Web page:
The government has been urged to give more details on the process that would lead to disconnection of broadband access for unlawful file-sharers, a sanction laid out in the Digital Economy Bill.
In a report published on Friday, the Joint Committee on Human Rights (JCHR) expressed concern at the "lack of detail" given by the bill regarding the process that would lead to broadband users having their connections suspended or having other technical measures imposed, saying this made it "extremely difficult" to assess the human-rights aspects of the process.
"As we have explained in the past, flexibility is not an appropriate reason for defining a power which engages individual rights without adequate precision to allow for proper parliamentary scrutiny of its proportionality," the committee wrote in the report, Legislative Scrutiny: Digital Economy Bill.
Specifically, the committee wants to know whether people could be indefinitely suspended, and whether suspended people would be barred from getting internet access from alternative services. They also want to know what standard of evidence and proof would lead to technical measures being imposed.
"It would be helpful if the government could clarify whether the imposition of technical measures will be subject only to the initial assessment of the copyright holder that it appeared that the individual service user had breached his or her copyright," they wrote.
The legislation, which is being debated in the House of Lords, would force ISPs to provide reports on copyright infringement, which could then result in account suspension or other technical measures being imposed. The JCHR wants the government to further explain its justification for the technical sanctions.
"In the light of the concerns raised by internet users and human-rights organisations, we recommend that the government provide a further explanation of its views on why these proposals are proportionate, including by outlining the harm currently suffered by individual copyright holders and the wider public interest in promoting creativity, and why that harm cannot be appropriately addressed by existing civil and criminal penalties for copyright infringement," the JCHR wrote.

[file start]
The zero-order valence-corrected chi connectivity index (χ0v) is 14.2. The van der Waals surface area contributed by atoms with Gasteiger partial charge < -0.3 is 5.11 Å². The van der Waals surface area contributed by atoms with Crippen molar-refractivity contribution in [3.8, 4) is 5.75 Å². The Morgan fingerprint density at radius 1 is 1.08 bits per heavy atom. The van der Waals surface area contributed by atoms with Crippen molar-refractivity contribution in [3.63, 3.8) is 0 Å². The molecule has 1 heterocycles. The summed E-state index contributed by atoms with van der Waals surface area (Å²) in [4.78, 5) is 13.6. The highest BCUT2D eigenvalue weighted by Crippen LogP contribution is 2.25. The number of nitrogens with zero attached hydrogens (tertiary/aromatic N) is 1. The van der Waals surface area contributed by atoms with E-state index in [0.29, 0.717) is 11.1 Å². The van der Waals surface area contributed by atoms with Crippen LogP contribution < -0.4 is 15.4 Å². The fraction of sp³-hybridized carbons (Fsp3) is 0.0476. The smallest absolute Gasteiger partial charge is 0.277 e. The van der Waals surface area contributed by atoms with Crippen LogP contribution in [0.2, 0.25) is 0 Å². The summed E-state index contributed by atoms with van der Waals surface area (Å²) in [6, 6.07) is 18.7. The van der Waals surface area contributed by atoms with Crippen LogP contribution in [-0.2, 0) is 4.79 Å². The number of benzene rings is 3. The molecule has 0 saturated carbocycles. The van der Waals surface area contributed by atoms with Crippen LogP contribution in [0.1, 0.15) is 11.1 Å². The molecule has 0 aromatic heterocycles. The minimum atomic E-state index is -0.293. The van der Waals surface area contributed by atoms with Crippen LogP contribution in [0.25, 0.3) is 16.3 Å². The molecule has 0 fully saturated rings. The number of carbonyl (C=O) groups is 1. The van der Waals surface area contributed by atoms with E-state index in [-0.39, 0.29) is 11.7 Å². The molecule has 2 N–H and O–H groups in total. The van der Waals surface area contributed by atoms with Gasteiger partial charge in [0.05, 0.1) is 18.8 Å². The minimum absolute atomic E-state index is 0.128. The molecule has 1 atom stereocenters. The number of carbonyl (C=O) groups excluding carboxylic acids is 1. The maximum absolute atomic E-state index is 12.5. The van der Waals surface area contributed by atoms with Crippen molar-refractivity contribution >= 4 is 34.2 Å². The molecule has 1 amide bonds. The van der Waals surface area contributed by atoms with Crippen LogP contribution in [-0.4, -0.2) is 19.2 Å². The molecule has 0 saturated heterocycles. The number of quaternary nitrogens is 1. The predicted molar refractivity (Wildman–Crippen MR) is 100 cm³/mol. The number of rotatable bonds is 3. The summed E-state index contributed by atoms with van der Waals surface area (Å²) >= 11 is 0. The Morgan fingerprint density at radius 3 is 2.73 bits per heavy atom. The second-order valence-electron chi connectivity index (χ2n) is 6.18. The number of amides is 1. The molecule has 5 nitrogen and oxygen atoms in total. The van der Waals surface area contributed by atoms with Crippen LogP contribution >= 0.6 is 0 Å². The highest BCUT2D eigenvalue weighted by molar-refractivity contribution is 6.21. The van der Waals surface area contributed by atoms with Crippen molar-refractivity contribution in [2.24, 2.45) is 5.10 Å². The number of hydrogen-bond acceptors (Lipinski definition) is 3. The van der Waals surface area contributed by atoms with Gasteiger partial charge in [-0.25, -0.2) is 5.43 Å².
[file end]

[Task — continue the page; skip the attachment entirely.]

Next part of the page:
Right of appeal
The committee said the bill should be amended to ensure Ofcom assesses the necessity and proportionality of technical measures before they are imposed. The group also called for a provision to ensure the right of appeal to an independent body against inclusion on any infringement list, and a full right of appeal before any technical measures are imposed.
Those making successful appeals should be able to recover all their costs, the JCHR added — a recently added government amendment to the bill proposed a "refundable fee which is set at a low enough level not to scare off subscribers but is high enough to deter purely mischievous appeals".
The committee also commented on Clause 17 of the bill, which would give the business secretary powers to change existing copyright law in order to keep up with developments in file-sharing technology. Lord Mandelson, the present business secretary, watered down the clause in January, with an amendment that made such changes subject to greater parliamentary scrutiny, but the JCHR said the clause remained "overly broad".
Mandelson's newly introduced "super-affirmative procedure" was welcome, the committee said, but the government should explain "why parliamentary scrutiny of any relevant human-rights issues will be adequate without any power for members of either House to propose amendments to the draft order".
A spokeswoman for Mandelson's Department for Business, Innovation and Skills told ZDNet UK on Friday that the government has always been clear that its proposals to deal with unlawful file-sharing should not contravene human rights.
"There will be no technical measures imposed at all if the initial measures taken are as successful as we expect," she said. "In any case, slowing down or suspending people's broadband would only be invoked following several clear warnings."